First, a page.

A total of twelve characteristics were identified, five of which were agreed upon by all of the scholars polled. These five most prominent servant leadership characteristics were:
1. Valuing People. Servant leaders value people for who they are, not just for what they give to the organisation. Servant leaders are committed first and foremost to people—particularly, their followers.
2. Humility. Servant leaders do not promote themselves; they put other people first. They are actually humble, not humble as an act. Servant leaders know leadership is not all about them—things are accomplished through others.
3. Listening. Servant leaders listen receptively and nonjudgmentally. They are willing to listen because they truly want to learn from other people—and to understand the people they serve, they must listen deeply. Servant leaders seek first to understand, and then to be understood. This discernment enables the servant leader to know when their service is needed.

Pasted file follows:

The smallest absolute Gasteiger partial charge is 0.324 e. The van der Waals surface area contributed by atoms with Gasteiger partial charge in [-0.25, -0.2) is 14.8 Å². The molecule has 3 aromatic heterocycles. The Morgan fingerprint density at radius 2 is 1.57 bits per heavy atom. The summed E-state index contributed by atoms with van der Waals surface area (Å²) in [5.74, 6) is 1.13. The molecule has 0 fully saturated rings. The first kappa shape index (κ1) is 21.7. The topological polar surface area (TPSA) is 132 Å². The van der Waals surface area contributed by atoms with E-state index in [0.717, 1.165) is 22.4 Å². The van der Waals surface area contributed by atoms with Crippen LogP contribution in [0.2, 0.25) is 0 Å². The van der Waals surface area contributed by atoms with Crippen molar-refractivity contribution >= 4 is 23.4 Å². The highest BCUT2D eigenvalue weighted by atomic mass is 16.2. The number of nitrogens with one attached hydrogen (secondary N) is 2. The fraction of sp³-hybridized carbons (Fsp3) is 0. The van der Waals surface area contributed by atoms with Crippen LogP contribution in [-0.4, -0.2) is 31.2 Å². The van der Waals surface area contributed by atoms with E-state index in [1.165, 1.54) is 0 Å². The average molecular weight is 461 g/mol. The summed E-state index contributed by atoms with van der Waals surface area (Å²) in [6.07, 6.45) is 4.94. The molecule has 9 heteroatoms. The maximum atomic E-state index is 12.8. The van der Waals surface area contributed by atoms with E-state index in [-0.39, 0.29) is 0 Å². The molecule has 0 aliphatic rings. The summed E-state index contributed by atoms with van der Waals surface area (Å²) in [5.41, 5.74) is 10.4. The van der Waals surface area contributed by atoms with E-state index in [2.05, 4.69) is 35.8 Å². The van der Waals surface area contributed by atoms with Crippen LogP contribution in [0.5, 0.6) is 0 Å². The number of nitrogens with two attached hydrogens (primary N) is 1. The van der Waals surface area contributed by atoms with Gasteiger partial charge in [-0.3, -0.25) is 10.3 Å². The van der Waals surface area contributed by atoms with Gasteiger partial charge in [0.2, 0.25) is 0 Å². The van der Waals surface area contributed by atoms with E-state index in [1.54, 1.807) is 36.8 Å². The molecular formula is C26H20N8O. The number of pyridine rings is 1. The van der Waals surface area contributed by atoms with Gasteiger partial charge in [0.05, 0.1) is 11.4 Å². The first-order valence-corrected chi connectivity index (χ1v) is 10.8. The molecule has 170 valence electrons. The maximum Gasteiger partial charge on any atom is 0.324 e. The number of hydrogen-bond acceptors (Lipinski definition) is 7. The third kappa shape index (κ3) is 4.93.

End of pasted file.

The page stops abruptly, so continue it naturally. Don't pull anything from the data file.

4. Trust. Servant leaders give trust to others. They willingly take this risk for the people they serve. Servant leaders are trusted because they are authentic and dependable.
5. Caring. Servant leaders have people and purpose in their heart. They display a kindness and concern for others. As the term servant leadership implies, servant leaders are here to serve, not to be served. Servant leaders truly care for the people they serve.
Both lists can serve as good starting points for HR and L&D executives looking to bring an others-focused culture into their organisations. What’s been your experience?
About the author:
David Witt is a Program Director for The Ken Blanchard Companies. He is an award-winning researcher and host of the companies’ monthly webinar series. David has also authored or coauthored articles in Fast Company, Human Resource Development Review, Chief Learning Officer and US Business Review.